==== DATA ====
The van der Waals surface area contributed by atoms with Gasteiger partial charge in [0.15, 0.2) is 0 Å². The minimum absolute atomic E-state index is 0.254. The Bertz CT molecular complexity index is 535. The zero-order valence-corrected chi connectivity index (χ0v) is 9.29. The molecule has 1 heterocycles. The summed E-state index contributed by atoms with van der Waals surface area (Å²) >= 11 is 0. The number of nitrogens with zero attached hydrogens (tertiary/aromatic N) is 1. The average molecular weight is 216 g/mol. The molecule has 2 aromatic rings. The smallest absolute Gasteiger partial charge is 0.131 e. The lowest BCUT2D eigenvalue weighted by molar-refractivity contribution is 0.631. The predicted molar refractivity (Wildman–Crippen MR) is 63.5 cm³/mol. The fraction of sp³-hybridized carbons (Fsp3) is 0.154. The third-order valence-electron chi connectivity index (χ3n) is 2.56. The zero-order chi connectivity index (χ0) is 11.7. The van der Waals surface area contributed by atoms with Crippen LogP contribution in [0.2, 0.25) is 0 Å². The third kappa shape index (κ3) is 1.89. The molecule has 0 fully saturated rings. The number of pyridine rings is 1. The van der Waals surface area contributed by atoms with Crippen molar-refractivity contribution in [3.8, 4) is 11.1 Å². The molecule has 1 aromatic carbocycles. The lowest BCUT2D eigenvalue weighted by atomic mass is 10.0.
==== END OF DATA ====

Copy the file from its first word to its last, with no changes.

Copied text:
The van der Waals surface area contributed by atoms with Gasteiger partial charge in [0.15, 0.2) is 0 Å². The minimum absolute atomic E-state index is 0.254. The Bertz CT molecular complexity index is 535. The zero-order valence-corrected chi connectivity index (χ0v) is 9.29. The molecule has 1 heterocycles. The summed E-state index contributed by atoms with van der Waals surface area (Å²) >= 11 is 0. The number of nitrogens with zero attached hydrogens (tertiary/aromatic N) is 1. The average molecular weight is 216 g/mol. The molecule has 2 aromatic rings. The smallest absolute Gasteiger partial charge is 0.131 e. The lowest BCUT2D eigenvalue weighted by molar-refractivity contribution is 0.631. The predicted molar refractivity (Wildman–Crippen MR) is 63.5 cm³/mol. The fraction of sp³-hybridized carbons (Fsp3) is 0.154. The third-order valence-electron chi connectivity index (χ3n) is 2.56. The zero-order chi connectivity index (χ0) is 11.7. The van der Waals surface area contributed by atoms with Crippen LogP contribution in [0.2, 0.25) is 0 Å². The third kappa shape index (κ3) is 1.89. The molecule has 0 fully saturated rings. The number of pyridine rings is 1. The van der Waals surface area contributed by atoms with Crippen molar-refractivity contribution in [3.8, 4) is 11.1 Å². The molecule has 1 aromatic carbocycles. The lowest BCUT2D eigenvalue weighted by atomic mass is 10.0.